A young mother named Essence Evans recently posted on Facebook that she charges her five-year-old daughter $1 each for rent, utilities, food, water, and cable out of her weekly $7 allowance. The remaining $2 is the child's money to spend however she wishes. The $5 that Evans takes for "bills" actually goes into a savings account she'll give to her daughter when she turns 18.
The internet went berserk. Some people loved this idea, while others thought it took things too far. Whether you agree or disagree with the method, something has to be said for the initiative Evans is taking to teach her young daughter money management and the value of a dollar.
Should you follow her example and charge your little ones "rent?" Here are five important lessons you'd be teaching them by having them "pay bills."
From birth until death, you need and deal with money in some capacity. The earlier you learn how to earn, spend, lend, borrow, and invest, the better off you are. By making your little kids pay for living expenses, you teach them very early how to handle money responsibly. It helps them begin the journey of distinguishing wants from needs and prioritizing taking care of their needs first.
Before your child is allowed to spend any money, they should be required to "pay their bills" and set money aside in savings of some sort. The action of giving money to them and having them give a portion of it back is a powerful lesson in and of itself. It becomes a normal part of having money. You teach them to save and pay their bills first, which is a powerful tool in keeping them out of financial trouble later in life. (See also: 4 Parenting Mistakes to Avoid When Teaching Kids About Money)
How to budget
Making your kids pay bills before allowing them to spend their money on things they want teaches them the power of budgeting. Budgeting is all about setting priorities and planning. Budgeting teaches them that they canhave some of the things they want if they plan correctly. It also teaches them that they cannot afford all of their wants. It drives home the point that there are certain bills that they will always have (rent, utilities, groceries) and they should always plan for those recurring expenses.
Teaching them these lessons in a controlled and loving environment is so much more humane than neglecting these lessons and having them learn it the hard way as an adult.
Nothing in life is free
You can't buy love, happiness, peace, or good health. But everything else will cost you. The sooner kids learn this, the better off they will be.
Your kids need to know how the financial system works. You should teach them that in order for you to withdraw money at the ATM, you had to deposit money in the first place. They need to know that every time you use a credit card to buy something, you have to pay it back with interest.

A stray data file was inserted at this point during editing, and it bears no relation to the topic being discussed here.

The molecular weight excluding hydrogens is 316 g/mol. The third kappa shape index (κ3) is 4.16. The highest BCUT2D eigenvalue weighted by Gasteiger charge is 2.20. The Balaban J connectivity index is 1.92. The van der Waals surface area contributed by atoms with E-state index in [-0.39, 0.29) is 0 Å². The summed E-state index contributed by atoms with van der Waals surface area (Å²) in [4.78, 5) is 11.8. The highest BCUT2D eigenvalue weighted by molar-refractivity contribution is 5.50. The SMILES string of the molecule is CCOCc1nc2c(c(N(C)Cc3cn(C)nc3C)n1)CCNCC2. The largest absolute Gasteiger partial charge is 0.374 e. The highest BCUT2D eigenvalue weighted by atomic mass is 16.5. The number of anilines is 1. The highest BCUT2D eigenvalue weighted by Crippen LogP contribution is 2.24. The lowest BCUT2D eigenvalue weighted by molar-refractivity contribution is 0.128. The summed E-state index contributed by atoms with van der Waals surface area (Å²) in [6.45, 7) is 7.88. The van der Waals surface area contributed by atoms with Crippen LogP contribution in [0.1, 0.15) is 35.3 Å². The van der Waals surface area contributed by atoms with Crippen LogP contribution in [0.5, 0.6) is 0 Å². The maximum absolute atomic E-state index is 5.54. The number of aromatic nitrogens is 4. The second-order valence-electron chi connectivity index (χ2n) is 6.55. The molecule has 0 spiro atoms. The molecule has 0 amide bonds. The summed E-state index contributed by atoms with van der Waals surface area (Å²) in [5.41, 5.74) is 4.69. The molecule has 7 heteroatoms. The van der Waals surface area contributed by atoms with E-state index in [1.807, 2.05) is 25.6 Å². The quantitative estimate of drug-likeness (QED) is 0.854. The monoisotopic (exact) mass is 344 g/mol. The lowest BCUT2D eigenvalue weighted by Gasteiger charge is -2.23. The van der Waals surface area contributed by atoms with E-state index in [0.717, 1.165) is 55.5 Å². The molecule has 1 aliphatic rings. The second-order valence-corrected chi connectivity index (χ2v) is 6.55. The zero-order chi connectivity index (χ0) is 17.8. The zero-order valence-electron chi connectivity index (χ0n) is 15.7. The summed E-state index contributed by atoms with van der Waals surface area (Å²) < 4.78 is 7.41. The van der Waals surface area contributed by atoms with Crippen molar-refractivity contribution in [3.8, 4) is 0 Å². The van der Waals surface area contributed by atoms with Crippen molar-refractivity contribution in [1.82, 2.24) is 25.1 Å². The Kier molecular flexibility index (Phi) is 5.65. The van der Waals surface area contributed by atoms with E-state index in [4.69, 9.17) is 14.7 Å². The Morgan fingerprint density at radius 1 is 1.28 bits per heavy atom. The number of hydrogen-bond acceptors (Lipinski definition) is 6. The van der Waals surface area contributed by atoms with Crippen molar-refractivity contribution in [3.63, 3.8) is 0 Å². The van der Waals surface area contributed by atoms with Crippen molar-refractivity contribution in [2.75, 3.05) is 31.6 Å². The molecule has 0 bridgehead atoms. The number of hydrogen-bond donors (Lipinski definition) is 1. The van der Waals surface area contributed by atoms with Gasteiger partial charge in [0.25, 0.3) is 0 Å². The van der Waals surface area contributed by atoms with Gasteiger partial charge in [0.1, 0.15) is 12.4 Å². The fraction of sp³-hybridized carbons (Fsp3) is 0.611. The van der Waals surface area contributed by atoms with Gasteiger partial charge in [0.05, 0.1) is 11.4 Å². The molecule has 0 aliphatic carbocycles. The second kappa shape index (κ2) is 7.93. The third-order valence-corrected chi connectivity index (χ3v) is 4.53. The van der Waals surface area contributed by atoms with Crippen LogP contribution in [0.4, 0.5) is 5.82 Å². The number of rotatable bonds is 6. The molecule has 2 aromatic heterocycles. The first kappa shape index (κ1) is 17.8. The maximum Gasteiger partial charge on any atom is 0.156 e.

Teaching them that everything costs money — including the bed they sleep in, the food on the table, and the internet they enjoy — is a lasting life lesson that will help guide them into being contentious spenders. It is also important to teach them to always look for the cost in everything. This doesn't mean you should make your kids neurotic, but you do want to ensure that they are aware that everything they ask for costs you something. (See also: 21 Things You Should Make Your Kids Pay For)
The world doesn't owe them anything
Entitlement is one of the leading underlying causes of debt and credit abuse. Teaching your kids that hard work pays off is a valuable lesson. But you also have to teach them that working hard doesn't mean they can have whatever they want. They must learn that they can only have what they can afford.
In life, we don't always get what we deserve — good or bad. Sometimes life is unfair and we have to wait, work harder, or settle for an alternative. The quicker your kids learn this, the more content they will be in the long run. Teaching them to focus on and be grateful for what they do have in lieu of what they don't have or what everyone else has is far more valuable than getting them everything their tiny hearts desire. Helping them develop self-governance and the ability to tell themselves no is more valuable than a giving them a hefty trust fund.
Making kids contribute to their living expenses helps teach them about opportunity cost. That lesson is all about being able to pause, weigh all of the options, and make a rational decision. They have to learn that if you have $5 and spend it all on candy, you can't also get a toy. The concept of delayed gratification will slowly be seared into their tiny minds and help them become less impulsive. Even kids who are impulsive by nature will learn (with your guidance) how to stop and consider what else they may want to do with their money.
Teaching your kids about opportunity cost also helps them to become rational decision makers. When you make each transaction more about business and less about emotions, they will learn how to make purchases using logic and practicality. You have to model for them how to talk themselves through paying bills and making purchases. When you ask them questions and help them view money objectively, you will help reduce feelings of buyer's remorse and they will become confident in their financial decision-making.
In the end, you may not agree with Evans' approach, but you must appreciate and applaud her moxie. Your value system may not allow you to charge your kids rent, but it's important to find some system that can ingrain these lessons into your kids.
Fiscal responsibility is one of the greatest things you can teach your children. Failing to teach them how to handle and relate to money will create a type of poverty in them than no amount of money can fix.
This article originally appeared on WiseBread.com.